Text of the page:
"In the first place we should insist that if the immigrant who comes here in good faith becomes an American and assimilates himself to us, he shall be treated on an exact equality with everyone else, for it is an outrage to discriminate against any such man because of creed, or birthplace, or origin. But this is predicated upon the man's becoming in very fact an American, and nothing but an American... There can be no divided allegiance here. Any man who says he is an American, but something else also, isn't an American at all. We have room for but one flag, the American flag, and this excludes the red flag, which symbolizes all wars against liberty and civilization, just as much as it excludes any foreign flag of a nation to which we are hostile...We have room for but one language here, and that is the English language...and we have room for but one sole loyalty and that is a loyalty to the American people."

    Theodore Roosevelt 1907

    Tuesday, May 16, 2006

    Phatasses, Jackasses, and Chimpanzees...



    Elephatasses and Jackasses. Pfft. I guess we're just a bunch of freaking Chimpanzees...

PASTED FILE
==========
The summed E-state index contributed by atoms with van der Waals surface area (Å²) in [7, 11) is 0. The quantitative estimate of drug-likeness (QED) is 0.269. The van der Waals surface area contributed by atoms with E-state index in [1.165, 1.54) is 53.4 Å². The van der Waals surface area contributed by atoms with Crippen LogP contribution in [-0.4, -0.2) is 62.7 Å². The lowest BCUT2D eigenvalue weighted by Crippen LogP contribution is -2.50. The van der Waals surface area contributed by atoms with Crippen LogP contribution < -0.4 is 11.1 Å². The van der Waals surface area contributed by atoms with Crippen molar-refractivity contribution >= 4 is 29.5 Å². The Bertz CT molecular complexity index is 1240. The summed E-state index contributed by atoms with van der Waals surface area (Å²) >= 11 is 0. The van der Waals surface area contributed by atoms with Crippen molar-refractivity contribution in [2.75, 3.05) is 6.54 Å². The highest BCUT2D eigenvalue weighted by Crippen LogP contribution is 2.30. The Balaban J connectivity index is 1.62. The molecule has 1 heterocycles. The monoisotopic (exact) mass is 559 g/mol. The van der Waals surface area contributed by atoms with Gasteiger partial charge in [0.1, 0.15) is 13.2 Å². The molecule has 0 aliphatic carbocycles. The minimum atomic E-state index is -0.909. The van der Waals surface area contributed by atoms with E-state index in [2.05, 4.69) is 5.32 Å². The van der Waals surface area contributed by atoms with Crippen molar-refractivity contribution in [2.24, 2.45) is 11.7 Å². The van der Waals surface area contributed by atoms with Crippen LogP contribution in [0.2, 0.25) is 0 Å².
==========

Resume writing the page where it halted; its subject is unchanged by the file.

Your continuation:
The Elephatasses in the Senate and President Bush are utterly failing our country on the issue of border security, I say border security because what good is immigration reform if we cannot stop illegal immigration in the first place? I point my finger at the Elephatasses because they were supposed to be the party of reform who were given a mandate by their constituents over the last decade. I mean, they control the House, the Senate, and the White House and can't please their constituents? Who the hell are they catering to on this issue? Mexicans? That's a damn shame. Those of you who vote liberal may very well cheer that it is the Elephatasses taking all the heat in the press on this issue, but the fact of the matter is, no one has ever expected the Jackasses to secure our border. It's like watching the, obviously, better team hand over a win to the JV squad. Frankly, the Jackasses are simply the benefactors of a rumblimg, fumbling, tumbling bunch of Elephat-asses. Both sides want immigration reform, neither side wants to secure the border. The Jackasses have absolutely proven they are impotent on this issue. Sure, on immigration reform Jackcasses have a couple of ideas, but what good is reform on immigration if you can't put a halt to the source of illegal immigration in the first place, an unsecured border? The Jackasses and these "maverick" Elephatass Senators are like a bunch of nimrods bailing water out of a sinking fishing boat while not trying to plug the hole that's causing it to sink in the first place.